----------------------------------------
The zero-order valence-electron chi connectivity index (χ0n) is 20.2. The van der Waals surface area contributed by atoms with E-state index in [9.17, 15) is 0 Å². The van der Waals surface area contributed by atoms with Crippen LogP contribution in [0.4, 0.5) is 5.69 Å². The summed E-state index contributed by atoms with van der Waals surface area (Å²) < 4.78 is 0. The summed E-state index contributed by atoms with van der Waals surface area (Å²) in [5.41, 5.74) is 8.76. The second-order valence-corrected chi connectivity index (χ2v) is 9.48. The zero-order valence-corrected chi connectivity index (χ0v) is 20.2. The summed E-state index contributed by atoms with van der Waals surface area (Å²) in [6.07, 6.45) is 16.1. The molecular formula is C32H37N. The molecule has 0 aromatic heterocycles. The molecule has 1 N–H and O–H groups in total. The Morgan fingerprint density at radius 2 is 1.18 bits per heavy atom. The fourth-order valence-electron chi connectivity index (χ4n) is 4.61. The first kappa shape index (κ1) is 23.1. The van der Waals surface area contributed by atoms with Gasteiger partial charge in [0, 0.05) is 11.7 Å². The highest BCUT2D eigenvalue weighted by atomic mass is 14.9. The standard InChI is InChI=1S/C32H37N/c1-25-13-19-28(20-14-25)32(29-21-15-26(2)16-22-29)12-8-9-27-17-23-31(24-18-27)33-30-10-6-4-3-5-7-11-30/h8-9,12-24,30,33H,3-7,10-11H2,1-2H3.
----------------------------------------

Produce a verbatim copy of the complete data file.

The zero-order valence-electron chi connectivity index (χ0n) is 20.2. The van der Waals surface area contributed by atoms with E-state index in [9.17, 15) is 0 Å². The van der Waals surface area contributed by atoms with Crippen LogP contribution in [0.4, 0.5) is 5.69 Å². The summed E-state index contributed by atoms with van der Waals surface area (Å²) < 4.78 is 0. The summed E-state index contributed by atoms with van der Waals surface area (Å²) in [5.41, 5.74) is 8.76. The second-order valence-corrected chi connectivity index (χ2v) is 9.48. The zero-order valence-corrected chi connectivity index (χ0v) is 20.2. The summed E-state index contributed by atoms with van der Waals surface area (Å²) in [6.07, 6.45) is 16.1. The molecular formula is C32H37N. The molecule has 0 aromatic heterocycles. The molecule has 1 N–H and O–H groups in total. The Morgan fingerprint density at radius 2 is 1.18 bits per heavy atom. The fourth-order valence-electron chi connectivity index (χ4n) is 4.61. The first kappa shape index (κ1) is 23.1. The van der Waals surface area contributed by atoms with Gasteiger partial charge in [0, 0.05) is 11.7 Å². The highest BCUT2D eigenvalue weighted by atomic mass is 14.9. The standard InChI is InChI=1S/C32H37N/c1-25-13-19-28(20-14-25)32(29-21-15-26(2)16-22-29)12-8-9-27-17-23-31(24-18-27)33-30-10-6-4-3-5-7-11-30/h8-9,12-24,30,33H,3-7,10-11H2,1-2H3.